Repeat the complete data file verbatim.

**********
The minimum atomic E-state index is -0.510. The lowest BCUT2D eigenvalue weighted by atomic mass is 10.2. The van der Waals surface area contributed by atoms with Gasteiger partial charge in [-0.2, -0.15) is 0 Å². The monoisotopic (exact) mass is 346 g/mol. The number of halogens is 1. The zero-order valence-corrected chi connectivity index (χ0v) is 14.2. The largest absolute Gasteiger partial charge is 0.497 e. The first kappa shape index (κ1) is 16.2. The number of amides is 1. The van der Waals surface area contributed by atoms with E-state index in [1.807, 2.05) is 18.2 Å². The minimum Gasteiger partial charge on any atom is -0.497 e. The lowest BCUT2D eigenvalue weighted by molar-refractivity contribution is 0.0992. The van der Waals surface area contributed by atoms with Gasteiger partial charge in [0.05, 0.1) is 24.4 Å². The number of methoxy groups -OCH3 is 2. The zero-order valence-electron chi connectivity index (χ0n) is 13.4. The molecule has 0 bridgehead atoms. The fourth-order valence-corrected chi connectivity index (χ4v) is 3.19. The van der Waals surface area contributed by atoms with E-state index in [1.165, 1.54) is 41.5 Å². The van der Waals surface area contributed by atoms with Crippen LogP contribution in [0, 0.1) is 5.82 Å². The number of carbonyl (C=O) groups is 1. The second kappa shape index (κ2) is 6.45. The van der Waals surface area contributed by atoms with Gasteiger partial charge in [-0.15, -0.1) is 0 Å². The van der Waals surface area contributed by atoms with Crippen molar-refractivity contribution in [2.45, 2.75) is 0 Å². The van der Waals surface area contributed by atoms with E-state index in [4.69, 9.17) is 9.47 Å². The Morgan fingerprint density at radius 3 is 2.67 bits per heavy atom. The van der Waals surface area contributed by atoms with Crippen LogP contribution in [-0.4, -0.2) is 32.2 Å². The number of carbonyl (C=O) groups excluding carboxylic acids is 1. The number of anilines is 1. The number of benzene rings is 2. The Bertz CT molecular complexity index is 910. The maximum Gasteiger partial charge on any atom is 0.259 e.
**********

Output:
The minimum atomic E-state index is -0.510. The lowest BCUT2D eigenvalue weighted by atomic mass is 10.2. The van der Waals surface area contributed by atoms with Gasteiger partial charge in [-0.2, -0.15) is 0 Å². The monoisotopic (exact) mass is 346 g/mol. The number of halogens is 1. The zero-order valence-corrected chi connectivity index (χ0v) is 14.2. The largest absolute Gasteiger partial charge is 0.497 e. The first kappa shape index (κ1) is 16.2. The number of amides is 1. The van der Waals surface area contributed by atoms with E-state index in [1.807, 2.05) is 18.2 Å². The minimum Gasteiger partial charge on any atom is -0.497 e. The lowest BCUT2D eigenvalue weighted by molar-refractivity contribution is 0.0992. The van der Waals surface area contributed by atoms with Gasteiger partial charge in [0.05, 0.1) is 24.4 Å². The number of methoxy groups -OCH3 is 2. The zero-order valence-electron chi connectivity index (χ0n) is 13.4. The molecule has 0 bridgehead atoms. The fourth-order valence-corrected chi connectivity index (χ4v) is 3.19. The van der Waals surface area contributed by atoms with E-state index in [1.165, 1.54) is 41.5 Å². The van der Waals surface area contributed by atoms with Crippen LogP contribution in [0, 0.1) is 5.82 Å². The number of carbonyl (C=O) groups is 1. The second kappa shape index (κ2) is 6.45. The van der Waals surface area contributed by atoms with Gasteiger partial charge in [-0.15, -0.1) is 0 Å². The van der Waals surface area contributed by atoms with Crippen molar-refractivity contribution in [2.45, 2.75) is 0 Å². The van der Waals surface area contributed by atoms with E-state index in [4.69, 9.17) is 9.47 Å². The Morgan fingerprint density at radius 3 is 2.67 bits per heavy atom. The van der Waals surface area contributed by atoms with Crippen LogP contribution in [-0.4, -0.2) is 32.2 Å². The number of carbonyl (C=O) groups excluding carboxylic acids is 1. The number of anilines is 1. The number of benzene rings is 2. The Bertz CT molecular complexity index is 910. The maximum Gasteiger partial charge on any atom is 0.259 e.